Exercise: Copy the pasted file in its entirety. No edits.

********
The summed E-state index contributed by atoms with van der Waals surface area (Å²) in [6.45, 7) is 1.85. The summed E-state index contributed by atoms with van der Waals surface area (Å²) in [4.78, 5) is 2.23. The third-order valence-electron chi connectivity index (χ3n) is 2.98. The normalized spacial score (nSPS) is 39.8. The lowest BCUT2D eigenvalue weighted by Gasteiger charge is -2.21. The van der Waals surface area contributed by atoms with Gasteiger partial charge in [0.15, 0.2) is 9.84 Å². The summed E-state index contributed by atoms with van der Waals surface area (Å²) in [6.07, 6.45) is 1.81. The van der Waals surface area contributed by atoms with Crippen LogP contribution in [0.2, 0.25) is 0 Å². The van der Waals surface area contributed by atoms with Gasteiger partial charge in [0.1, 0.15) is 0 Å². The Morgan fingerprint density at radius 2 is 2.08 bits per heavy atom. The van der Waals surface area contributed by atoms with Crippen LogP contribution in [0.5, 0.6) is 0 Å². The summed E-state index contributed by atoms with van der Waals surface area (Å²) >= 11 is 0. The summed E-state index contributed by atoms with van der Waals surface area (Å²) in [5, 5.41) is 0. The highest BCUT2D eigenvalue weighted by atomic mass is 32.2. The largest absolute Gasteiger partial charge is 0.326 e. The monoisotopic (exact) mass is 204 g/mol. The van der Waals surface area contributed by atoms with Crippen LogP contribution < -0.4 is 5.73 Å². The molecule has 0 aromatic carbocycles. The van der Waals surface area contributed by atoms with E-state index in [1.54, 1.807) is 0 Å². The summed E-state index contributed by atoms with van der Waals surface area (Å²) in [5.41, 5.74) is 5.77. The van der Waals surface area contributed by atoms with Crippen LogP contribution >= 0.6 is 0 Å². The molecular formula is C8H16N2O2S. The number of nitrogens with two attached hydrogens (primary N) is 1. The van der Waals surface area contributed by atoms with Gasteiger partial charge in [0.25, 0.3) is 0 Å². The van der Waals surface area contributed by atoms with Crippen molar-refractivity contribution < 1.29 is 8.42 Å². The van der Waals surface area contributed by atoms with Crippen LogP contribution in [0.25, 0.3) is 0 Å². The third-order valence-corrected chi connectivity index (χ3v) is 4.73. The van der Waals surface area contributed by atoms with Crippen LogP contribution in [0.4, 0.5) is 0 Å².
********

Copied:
The summed E-state index contributed by atoms with van der Waals surface area (Å²) in [6.45, 7) is 1.85. The summed E-state index contributed by atoms with van der Waals surface area (Å²) in [4.78, 5) is 2.23. The third-order valence-electron chi connectivity index (χ3n) is 2.98. The normalized spacial score (nSPS) is 39.8. The lowest BCUT2D eigenvalue weighted by Gasteiger charge is -2.21. The van der Waals surface area contributed by atoms with Gasteiger partial charge in [0.15, 0.2) is 9.84 Å². The summed E-state index contributed by atoms with van der Waals surface area (Å²) in [6.07, 6.45) is 1.81. The van der Waals surface area contributed by atoms with Crippen LogP contribution in [0.2, 0.25) is 0 Å². The van der Waals surface area contributed by atoms with Gasteiger partial charge in [0.1, 0.15) is 0 Å². The Morgan fingerprint density at radius 2 is 2.08 bits per heavy atom. The van der Waals surface area contributed by atoms with Crippen LogP contribution in [0.5, 0.6) is 0 Å². The summed E-state index contributed by atoms with van der Waals surface area (Å²) >= 11 is 0. The summed E-state index contributed by atoms with van der Waals surface area (Å²) in [5, 5.41) is 0. The highest BCUT2D eigenvalue weighted by atomic mass is 32.2. The largest absolute Gasteiger partial charge is 0.326 e. The monoisotopic (exact) mass is 204 g/mol. The van der Waals surface area contributed by atoms with Crippen LogP contribution < -0.4 is 5.73 Å². The molecule has 0 aromatic carbocycles. The van der Waals surface area contributed by atoms with E-state index in [1.54, 1.807) is 0 Å². The summed E-state index contributed by atoms with van der Waals surface area (Å²) in [5.41, 5.74) is 5.77. The van der Waals surface area contributed by atoms with Crippen LogP contribution >= 0.6 is 0 Å². The molecular formula is C8H16N2O2S. The number of nitrogens with two attached hydrogens (primary N) is 1. The van der Waals surface area contributed by atoms with Gasteiger partial charge in [0.25, 0.3) is 0 Å². The van der Waals surface area contributed by atoms with Crippen molar-refractivity contribution < 1.29 is 8.42 Å². The van der Waals surface area contributed by atoms with Crippen LogP contribution in [0.25, 0.3) is 0 Å². The third-order valence-corrected chi connectivity index (χ3v) is 4.73. The van der Waals surface area contributed by atoms with Crippen LogP contribution in [0.4, 0.5) is 0 Å².